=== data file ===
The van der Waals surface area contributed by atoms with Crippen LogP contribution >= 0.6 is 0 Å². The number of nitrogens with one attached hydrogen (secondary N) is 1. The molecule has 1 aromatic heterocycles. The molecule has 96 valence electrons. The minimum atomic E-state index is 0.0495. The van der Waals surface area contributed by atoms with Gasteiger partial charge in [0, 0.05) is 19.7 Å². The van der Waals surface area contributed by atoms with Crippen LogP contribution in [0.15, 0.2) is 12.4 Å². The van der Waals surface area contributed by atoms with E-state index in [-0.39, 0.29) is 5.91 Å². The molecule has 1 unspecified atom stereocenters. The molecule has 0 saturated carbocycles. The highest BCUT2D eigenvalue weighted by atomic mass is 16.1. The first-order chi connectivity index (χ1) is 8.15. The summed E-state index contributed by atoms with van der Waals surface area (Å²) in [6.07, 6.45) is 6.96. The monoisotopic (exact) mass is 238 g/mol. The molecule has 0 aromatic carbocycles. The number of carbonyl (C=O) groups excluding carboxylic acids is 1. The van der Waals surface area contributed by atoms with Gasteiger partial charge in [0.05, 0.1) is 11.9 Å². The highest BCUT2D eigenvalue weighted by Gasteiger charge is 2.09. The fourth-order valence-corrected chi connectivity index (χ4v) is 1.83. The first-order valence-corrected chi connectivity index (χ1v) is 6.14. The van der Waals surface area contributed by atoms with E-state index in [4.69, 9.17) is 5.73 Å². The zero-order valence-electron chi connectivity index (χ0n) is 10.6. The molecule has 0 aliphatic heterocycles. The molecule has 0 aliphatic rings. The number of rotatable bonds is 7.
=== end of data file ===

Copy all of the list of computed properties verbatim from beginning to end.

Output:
The van der Waals surface area contributed by atoms with Crippen LogP contribution >= 0.6 is 0 Å². The number of nitrogens with one attached hydrogen (secondary N) is 1. The molecule has 1 aromatic heterocycles. The molecule has 96 valence electrons. The minimum atomic E-state index is 0.0495. The van der Waals surface area contributed by atoms with Gasteiger partial charge in [0, 0.05) is 19.7 Å². The van der Waals surface area contributed by atoms with Crippen LogP contribution in [0.15, 0.2) is 12.4 Å². The van der Waals surface area contributed by atoms with E-state index in [-0.39, 0.29) is 5.91 Å². The molecule has 1 unspecified atom stereocenters. The molecule has 0 saturated carbocycles. The highest BCUT2D eigenvalue weighted by atomic mass is 16.1. The first-order chi connectivity index (χ1) is 8.15. The summed E-state index contributed by atoms with van der Waals surface area (Å²) in [6.07, 6.45) is 6.96. The monoisotopic (exact) mass is 238 g/mol. The molecule has 0 aromatic carbocycles. The number of carbonyl (C=O) groups excluding carboxylic acids is 1. The van der Waals surface area contributed by atoms with Gasteiger partial charge in [0.05, 0.1) is 11.9 Å². The highest BCUT2D eigenvalue weighted by Gasteiger charge is 2.09. The fourth-order valence-corrected chi connectivity index (χ4v) is 1.83. The first-order valence-corrected chi connectivity index (χ1v) is 6.14. The van der Waals surface area contributed by atoms with E-state index in [4.69, 9.17) is 5.73 Å². The zero-order valence-electron chi connectivity index (χ0n) is 10.6. The molecule has 0 aliphatic heterocycles. The molecule has 0 aliphatic rings. The number of rotatable bonds is 7.